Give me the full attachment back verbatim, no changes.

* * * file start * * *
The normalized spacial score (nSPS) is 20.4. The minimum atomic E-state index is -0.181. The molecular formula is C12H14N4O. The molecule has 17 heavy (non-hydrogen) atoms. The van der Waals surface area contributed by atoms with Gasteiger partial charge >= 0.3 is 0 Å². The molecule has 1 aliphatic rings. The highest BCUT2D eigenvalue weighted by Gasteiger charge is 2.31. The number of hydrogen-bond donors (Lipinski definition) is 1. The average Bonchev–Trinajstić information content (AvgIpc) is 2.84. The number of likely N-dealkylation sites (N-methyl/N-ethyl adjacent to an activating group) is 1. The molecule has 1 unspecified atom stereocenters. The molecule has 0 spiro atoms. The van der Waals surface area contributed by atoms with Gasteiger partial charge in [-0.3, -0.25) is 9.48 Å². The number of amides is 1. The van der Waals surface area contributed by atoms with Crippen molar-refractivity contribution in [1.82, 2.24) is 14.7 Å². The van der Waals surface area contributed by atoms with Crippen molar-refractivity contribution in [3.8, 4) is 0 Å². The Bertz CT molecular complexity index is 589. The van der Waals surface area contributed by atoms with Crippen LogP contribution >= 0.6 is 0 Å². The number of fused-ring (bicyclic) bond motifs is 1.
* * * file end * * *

The normalized spacial score (nSPS) is 20.4. The minimum atomic E-state index is -0.181. The molecular formula is C12H14N4O. The molecule has 17 heavy (non-hydrogen) atoms. The van der Waals surface area contributed by atoms with Gasteiger partial charge >= 0.3 is 0 Å². The molecule has 1 aliphatic rings. The highest BCUT2D eigenvalue weighted by Gasteiger charge is 2.31. The number of hydrogen-bond donors (Lipinski definition) is 1. The average Bonchev–Trinajstić information content (AvgIpc) is 2.84. The number of likely N-dealkylation sites (N-methyl/N-ethyl adjacent to an activating group) is 1. The molecule has 1 unspecified atom stereocenters. The molecule has 0 spiro atoms. The van der Waals surface area contributed by atoms with Gasteiger partial charge in [-0.3, -0.25) is 9.48 Å². The number of amides is 1. The van der Waals surface area contributed by atoms with Crippen molar-refractivity contribution in [1.82, 2.24) is 14.7 Å². The van der Waals surface area contributed by atoms with Crippen molar-refractivity contribution in [3.8, 4) is 0 Å². The Bertz CT molecular complexity index is 589. The van der Waals surface area contributed by atoms with Crippen LogP contribution >= 0.6 is 0 Å². The number of fused-ring (bicyclic) bond motifs is 1.